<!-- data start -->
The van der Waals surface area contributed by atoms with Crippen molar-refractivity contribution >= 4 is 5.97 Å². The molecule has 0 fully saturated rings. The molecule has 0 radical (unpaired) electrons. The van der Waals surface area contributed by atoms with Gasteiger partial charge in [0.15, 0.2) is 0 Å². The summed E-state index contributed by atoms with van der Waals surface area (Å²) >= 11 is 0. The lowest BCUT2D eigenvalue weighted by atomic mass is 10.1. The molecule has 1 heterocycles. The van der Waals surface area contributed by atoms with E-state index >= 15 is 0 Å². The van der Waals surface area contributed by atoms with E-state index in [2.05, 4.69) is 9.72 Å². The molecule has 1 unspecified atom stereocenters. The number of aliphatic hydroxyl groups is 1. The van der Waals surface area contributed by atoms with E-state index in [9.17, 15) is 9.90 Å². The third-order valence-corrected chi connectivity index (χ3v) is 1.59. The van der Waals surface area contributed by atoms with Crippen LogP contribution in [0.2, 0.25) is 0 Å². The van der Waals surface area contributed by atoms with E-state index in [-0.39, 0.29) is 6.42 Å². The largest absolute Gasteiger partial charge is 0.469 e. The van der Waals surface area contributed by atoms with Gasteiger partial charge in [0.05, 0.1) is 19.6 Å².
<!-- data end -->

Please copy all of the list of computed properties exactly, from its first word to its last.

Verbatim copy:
The van der Waals surface area contributed by atoms with Crippen molar-refractivity contribution >= 4 is 5.97 Å². The molecule has 0 fully saturated rings. The molecule has 0 radical (unpaired) electrons. The van der Waals surface area contributed by atoms with Gasteiger partial charge in [0.15, 0.2) is 0 Å². The summed E-state index contributed by atoms with van der Waals surface area (Å²) >= 11 is 0. The lowest BCUT2D eigenvalue weighted by atomic mass is 10.1. The molecule has 1 heterocycles. The van der Waals surface area contributed by atoms with E-state index >= 15 is 0 Å². The van der Waals surface area contributed by atoms with E-state index in [2.05, 4.69) is 9.72 Å². The molecule has 1 unspecified atom stereocenters. The number of aliphatic hydroxyl groups is 1. The van der Waals surface area contributed by atoms with E-state index in [9.17, 15) is 9.90 Å². The third-order valence-corrected chi connectivity index (χ3v) is 1.59. The van der Waals surface area contributed by atoms with Crippen LogP contribution in [0.2, 0.25) is 0 Å². The van der Waals surface area contributed by atoms with E-state index in [-0.39, 0.29) is 6.42 Å². The largest absolute Gasteiger partial charge is 0.469 e. The van der Waals surface area contributed by atoms with Gasteiger partial charge in [0.05, 0.1) is 19.6 Å².